Starting Your Paint Booth Permit
Believe it or not, once you have decided you want to install a paint booth, the first thing to do is to call your city or county’s building department. Sometimes smaller cities have their own building divisions, but most likely you will be dealing with the county or in some cases the state.
The idea is to gain some general knowledge as to how vast the permitting process is for the spray booth installation work that is required for your project. Even if your installation company or contractor pulls permits for you, which is a big load off your shoulders, it’s still an excellent idea to be informed about the process ahead without having to rely on a middle man. Chances are, you will be responsible to pull the permit for your installation.
If you have an hour to waste, just go to the department in person. If you are lucky and your municipality accepts paper applications and submissions, you could talk to who you need to talk to, get all the forms you need, and walk out of there. If you aren’t so lucky as to have that option or the commute is too long, settle for a phone call.
Once you get a building department employee on the phone, thoroughly describe your work. Usually paint booth installations are additions inside a commercial building. I would say, “I am looking to make an addition inside a commercial building. I am installing a paint booth, which includes mechanical, electrical, roofing, and depending on the booth model possibly gas and concrete work as well. Specifically ask if any other departments are involved in the permitting process so you can gauge the amount of time it will take to get your permit.
All paint booths need a fire suppression system. Usually the company you hire to do the suppression pulls the system installation permit, but definitely ask about the process—know the department that handles it and their specific requirements so you are not out of the loop. This will come in handy during the inspection phase.
While you’re on the phone:
- Get familiar with the city or county website to figure out where all the forms are located.
- Ask which permit application is correct—most likely it’s a commercial building permit application or building permit application. Triple check that you are downloading and filling out the correct application and accompanying forms.
- Ask how to add yourself as a contact for the application or make yourself the primary contact if you will be carrying out the permitting process.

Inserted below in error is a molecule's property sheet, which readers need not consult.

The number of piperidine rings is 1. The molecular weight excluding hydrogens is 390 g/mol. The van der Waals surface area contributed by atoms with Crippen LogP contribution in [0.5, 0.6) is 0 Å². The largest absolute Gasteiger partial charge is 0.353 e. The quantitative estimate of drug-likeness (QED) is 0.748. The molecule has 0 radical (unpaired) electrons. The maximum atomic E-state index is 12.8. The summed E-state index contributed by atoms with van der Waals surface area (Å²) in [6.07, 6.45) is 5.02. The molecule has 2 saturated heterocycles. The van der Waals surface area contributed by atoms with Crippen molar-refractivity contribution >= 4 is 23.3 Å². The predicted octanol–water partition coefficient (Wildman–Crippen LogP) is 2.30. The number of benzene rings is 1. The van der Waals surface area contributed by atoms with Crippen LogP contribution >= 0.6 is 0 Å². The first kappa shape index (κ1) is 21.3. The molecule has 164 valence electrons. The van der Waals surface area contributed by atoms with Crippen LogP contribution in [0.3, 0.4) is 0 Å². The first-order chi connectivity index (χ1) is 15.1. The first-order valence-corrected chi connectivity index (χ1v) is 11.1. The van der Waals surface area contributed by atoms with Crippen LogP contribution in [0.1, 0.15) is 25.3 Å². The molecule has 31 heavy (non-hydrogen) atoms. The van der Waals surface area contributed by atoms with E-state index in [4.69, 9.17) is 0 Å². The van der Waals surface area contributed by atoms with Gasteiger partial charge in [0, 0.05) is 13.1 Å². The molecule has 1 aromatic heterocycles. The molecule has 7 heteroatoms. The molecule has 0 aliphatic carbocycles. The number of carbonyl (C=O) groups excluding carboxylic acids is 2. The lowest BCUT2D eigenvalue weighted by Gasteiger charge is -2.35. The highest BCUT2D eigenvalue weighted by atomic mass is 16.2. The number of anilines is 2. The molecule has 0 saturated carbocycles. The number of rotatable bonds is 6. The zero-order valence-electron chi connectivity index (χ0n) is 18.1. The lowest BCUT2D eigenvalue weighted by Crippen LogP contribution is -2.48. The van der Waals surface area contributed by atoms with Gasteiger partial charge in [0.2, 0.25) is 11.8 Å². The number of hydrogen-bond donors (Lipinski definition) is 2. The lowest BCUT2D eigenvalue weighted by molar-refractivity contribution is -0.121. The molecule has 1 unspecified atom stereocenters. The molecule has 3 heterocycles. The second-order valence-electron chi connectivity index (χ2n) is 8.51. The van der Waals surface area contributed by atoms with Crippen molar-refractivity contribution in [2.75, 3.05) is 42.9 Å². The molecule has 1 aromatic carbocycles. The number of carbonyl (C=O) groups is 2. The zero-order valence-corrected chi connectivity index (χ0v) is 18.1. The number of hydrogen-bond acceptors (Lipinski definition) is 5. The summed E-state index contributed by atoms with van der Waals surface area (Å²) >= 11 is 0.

Now it’s on to contractor licensing. Once you have designated your contractor, search your state licensing database to see if you can find their active license. Your contractor and subcontractor licenses may need to be recorded with the municipality you are working within—all this means is that the contractor licensing division can see that the license you want to list on your permit application is active in their system.
“Making sure your contractor is in the database is the best thing to start with. If the license is already in the database, make sure it’s up to date. This makes the permitting process go smoother. When the permit application is submitted, the licenses listed won’t get flagged, which makes everyone’s job easier. Having all the documentation done that the department wants always help the process go smoother.” –Liz Tarpein, Contactor Licensing, Brevard County Florida
A little tip, work with a certified contractor. Usually, a registered contractor has to jump through hoops and provide way more information to the building division. Each city or county has their little quirks with additional forms they want for your contractor.
Your contractor and subcontractors have to submit:
• A signed administration form
• Valid state license
• Proof of workers’ compensation or exemption
• A certificate of general liability insurance.
Changing your contractor and subcontractor is a major pain, so be sure that you are going to work with the companies you list on your permit. If you do need to change, usually there is a change form you can submit with any documentation required.
Submitting Your Paint Booth Permit
Depending on the municipality, you will either submit the forms in person, via email or by an electronic portal. I would advise getting a direct email or direct line from a person in the building department so you can build a rapport and get advice as you go and get your questions answered without waiting on hold forever.
Now you need to gather, fill out and submit all the other basic forms included in the permit package: Which may include the following:
- Notice of commencement form must be signed by the owner of the building and notarized to be kept on site once the installation work begins
- Engineered stamped CAD drawings are often required of the site plan for the booth and/or a site survey of the property
- Any additional work besides mechanical installation, like electrical, fire suppression, plumbing and concrete will require drawings or install packages describing requirements and plans
Remember, no industrial equipment or paint booth installation will go as planned without coordination between the owner, the installer or contractor, and several others. Stick to a timeline if at all possible and establish communication between all the parties involved.
While it all sounds intimidating and tedious, the sooner you research the permitting process in tandem with your design, sale and installation of your paint booth, the better off you will be.
Then its onto inspections…the fun never ends!